Training for Competency
Most state and federal training regulations require that your members show competence in their firefighting skills but don't define how to measure that competency. If someone goes to 100 calls and uses their equipment appropriately, does that count as competence? If a member goes to 100 hours of training, does that prove competence? What about basic versus advanced competency? There are a lot of questions around assuring competency, but the answers will shape your training program.
Competency can be defined as the ability of a member to demonstrate a defined level of knowledge, skill and ability to do a task at the time of measurement. Unfortunately this does not mean that they will be able to do the skill at a later time, but the hope is that if a member demonstrates competency on Monday then they can do it on Tuesday.
If there is going to be transfer from competency to practice, the measurement has to be reliable, valid, authentic and applicable to practice. If this sounds like a complex process, it is because it is and in some cases it may take a psychometrician and a practice analysis to prove that someone is truly competent. It may be easier to identify what is not a measure of competency than what is.
Measuring the amount of 'seat time' or sheer hours of training may be the most common measure in departments, but does not measure or assure competency. We tend to measure training hours and attendance as it is easy but unless there is an associated examination or demonstration of competency that is documented, there is no way to tell if the member is competent or has learned the material.
We had all sat in a class, even for a full day session, and still realized at the end we did not learn anything. I always think of a group of firefighters who were required by contract to attend an EMT course. A majority of this group did show up for the class every day for the 120 hours as required, but they sat in class and read a newspaper, listened to their iPod and even slept. I feel bad for the instructor who had to deal with the students but it demonstrates that you have to require a demonstration of competency rather than attendance.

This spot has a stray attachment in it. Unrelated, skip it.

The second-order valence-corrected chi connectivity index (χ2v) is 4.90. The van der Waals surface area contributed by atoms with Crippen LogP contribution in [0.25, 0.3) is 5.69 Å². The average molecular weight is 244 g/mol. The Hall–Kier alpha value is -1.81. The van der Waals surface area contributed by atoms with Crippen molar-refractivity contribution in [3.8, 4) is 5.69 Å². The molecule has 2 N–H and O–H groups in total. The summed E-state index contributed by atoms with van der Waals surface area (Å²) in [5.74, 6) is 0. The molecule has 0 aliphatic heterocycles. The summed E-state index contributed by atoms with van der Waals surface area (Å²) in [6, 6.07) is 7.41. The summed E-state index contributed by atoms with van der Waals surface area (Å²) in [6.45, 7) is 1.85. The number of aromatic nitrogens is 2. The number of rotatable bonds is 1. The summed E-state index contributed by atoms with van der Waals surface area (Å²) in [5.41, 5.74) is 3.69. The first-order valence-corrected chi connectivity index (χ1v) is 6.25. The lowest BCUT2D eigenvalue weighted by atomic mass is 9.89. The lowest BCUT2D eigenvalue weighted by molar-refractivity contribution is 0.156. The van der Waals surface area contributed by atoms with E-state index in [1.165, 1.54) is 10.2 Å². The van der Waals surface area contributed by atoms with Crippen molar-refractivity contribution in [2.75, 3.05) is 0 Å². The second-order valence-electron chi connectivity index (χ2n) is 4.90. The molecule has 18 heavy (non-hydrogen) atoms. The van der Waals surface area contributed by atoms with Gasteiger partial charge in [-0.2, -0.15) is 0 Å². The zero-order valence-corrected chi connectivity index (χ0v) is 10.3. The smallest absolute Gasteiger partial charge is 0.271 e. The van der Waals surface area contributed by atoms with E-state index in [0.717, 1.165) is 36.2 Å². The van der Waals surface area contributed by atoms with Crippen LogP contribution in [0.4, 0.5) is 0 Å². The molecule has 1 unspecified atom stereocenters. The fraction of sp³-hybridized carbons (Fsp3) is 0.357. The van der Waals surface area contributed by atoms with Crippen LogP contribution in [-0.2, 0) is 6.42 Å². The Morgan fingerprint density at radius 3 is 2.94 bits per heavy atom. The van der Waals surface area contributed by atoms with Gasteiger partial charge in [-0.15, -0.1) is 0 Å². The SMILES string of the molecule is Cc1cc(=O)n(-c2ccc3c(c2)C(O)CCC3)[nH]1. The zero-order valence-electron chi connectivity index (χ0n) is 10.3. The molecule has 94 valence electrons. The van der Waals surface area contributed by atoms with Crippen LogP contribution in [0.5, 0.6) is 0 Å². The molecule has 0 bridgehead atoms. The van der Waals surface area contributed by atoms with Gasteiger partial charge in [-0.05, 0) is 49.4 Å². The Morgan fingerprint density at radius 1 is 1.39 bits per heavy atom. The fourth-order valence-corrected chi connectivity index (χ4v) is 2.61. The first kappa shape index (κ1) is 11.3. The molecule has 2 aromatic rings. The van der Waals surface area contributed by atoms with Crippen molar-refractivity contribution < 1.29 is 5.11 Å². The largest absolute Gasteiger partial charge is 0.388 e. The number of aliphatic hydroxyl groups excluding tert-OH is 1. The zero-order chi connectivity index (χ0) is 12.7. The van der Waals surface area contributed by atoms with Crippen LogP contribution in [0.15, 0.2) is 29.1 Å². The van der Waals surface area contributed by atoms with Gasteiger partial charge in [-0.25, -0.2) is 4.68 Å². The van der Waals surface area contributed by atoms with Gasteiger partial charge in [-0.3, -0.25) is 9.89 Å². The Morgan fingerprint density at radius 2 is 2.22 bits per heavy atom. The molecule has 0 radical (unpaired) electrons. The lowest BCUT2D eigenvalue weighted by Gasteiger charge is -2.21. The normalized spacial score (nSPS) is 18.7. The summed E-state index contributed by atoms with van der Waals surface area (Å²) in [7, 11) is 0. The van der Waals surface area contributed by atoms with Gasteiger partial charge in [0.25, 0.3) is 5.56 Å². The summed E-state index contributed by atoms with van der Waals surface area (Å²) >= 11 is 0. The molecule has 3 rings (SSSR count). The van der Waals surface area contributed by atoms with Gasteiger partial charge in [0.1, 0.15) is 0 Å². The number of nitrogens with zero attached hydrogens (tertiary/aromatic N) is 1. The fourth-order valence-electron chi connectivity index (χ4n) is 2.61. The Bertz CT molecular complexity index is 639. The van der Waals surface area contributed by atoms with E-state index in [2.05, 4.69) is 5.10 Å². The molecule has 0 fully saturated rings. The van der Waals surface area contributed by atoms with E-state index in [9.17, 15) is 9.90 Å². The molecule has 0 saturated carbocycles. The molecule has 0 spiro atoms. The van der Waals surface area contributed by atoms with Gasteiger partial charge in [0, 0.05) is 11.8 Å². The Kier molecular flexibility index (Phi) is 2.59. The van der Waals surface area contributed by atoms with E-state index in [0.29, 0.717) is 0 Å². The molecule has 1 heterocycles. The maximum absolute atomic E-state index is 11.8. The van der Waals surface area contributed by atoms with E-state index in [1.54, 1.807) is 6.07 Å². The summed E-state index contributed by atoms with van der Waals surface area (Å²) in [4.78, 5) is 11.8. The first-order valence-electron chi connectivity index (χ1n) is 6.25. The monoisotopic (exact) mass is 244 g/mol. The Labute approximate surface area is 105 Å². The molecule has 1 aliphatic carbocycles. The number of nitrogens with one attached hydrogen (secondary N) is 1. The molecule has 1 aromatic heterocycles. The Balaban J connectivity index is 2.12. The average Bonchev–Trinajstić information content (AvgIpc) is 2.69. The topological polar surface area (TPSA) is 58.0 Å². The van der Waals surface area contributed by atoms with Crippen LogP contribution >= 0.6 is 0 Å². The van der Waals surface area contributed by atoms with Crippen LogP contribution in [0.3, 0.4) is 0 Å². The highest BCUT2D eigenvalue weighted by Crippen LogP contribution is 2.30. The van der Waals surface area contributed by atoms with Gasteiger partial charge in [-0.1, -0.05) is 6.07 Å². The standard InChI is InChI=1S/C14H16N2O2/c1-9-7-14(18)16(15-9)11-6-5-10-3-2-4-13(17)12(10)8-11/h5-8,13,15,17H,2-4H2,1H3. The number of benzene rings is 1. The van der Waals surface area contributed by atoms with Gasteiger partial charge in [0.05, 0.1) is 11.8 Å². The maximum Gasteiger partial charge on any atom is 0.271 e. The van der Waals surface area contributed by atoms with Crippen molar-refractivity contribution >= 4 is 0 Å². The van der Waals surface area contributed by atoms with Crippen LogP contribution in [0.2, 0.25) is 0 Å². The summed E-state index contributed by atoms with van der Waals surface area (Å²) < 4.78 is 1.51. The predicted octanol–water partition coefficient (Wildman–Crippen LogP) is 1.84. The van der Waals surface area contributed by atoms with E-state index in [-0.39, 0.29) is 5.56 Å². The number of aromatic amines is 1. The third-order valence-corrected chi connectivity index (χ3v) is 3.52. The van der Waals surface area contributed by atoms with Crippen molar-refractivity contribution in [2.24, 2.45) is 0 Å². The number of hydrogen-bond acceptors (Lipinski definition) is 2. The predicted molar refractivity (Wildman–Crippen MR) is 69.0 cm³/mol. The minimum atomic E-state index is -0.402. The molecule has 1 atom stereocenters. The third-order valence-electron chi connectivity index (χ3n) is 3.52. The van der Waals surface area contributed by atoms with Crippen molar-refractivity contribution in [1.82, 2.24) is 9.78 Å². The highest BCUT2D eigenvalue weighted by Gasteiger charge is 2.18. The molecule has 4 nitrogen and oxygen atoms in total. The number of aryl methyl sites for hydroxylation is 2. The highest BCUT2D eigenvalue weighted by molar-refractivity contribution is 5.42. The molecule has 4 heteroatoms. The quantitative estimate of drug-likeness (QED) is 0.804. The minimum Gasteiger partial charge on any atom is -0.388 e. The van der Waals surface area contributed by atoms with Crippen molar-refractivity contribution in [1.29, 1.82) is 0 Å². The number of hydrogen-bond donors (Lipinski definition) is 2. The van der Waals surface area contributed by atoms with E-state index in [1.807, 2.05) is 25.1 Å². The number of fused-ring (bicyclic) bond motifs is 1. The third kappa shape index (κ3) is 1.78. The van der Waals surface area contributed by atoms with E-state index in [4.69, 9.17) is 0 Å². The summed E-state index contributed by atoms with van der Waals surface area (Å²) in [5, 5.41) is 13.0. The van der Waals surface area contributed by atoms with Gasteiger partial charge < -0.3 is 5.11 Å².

If you are going to measure competency the best bet is to use a standardized program and evaluation such as the Firefighter I curriculum and testing. Some departments have been reluctant to require formal programs for a variety of reasons but there is a standard because it has already been established and tested.
This does not mean you cannot go beyond the FFI program or adapt the training afterward but it does help to establish a basic level of competence. The fortunate thing is that the examination process for these formal programs are developed and validated and could be used for both initial and ongoing competency.
Modules can be used for smaller training initiatives with minimal work. The competency assessment process has already been done for you and will help make sure all of your members have a base level of competency.
If you want to develop your own competency assessment program, it can be done but you will have to do a lot of prep work. Everything will have to be meticulously documented. It all starts with documentation of what made the person competent to develop this whole program in the first place.
Next you need to make sure the tool is valid, such that it measures what it is supposed to and the competency transfers to practice. After the tool is valid, it must be reliable in that it measures the competency the same way every time and for every candidate.
Lastly you need to assure that re tool not only measures knowledge but also skills and abilities. This means just randomly making up a multiple-choice exam does not count as a true measure of assessment in the fire service.
It may sound like a lot of work to set up your own competency assessment program but it may be worth it. For example, you may be able to set up a program where a fire officer can document the skills shown on the fireground by a member to demonstrate competency and then have them 'test out' by taking a knowledge test and not have to attend further training.
In that case, your members may have responded to a structure fire wearing SCBA, done a search and rescue, and then extinguished the fire, therefore demonstrating competency in fireground operations. The member may then be able to take a knowledge test and skip the fireground basics drill and spend some well-deserved time with their family.
No matter how you chose to measure competency, the key is that you measure your members' knowledge, skills and ability. This will assure you are providing a safe, professional service that meets state and federal requirements. Additionally your public can then feel competent that your department will do the right thing when called upon.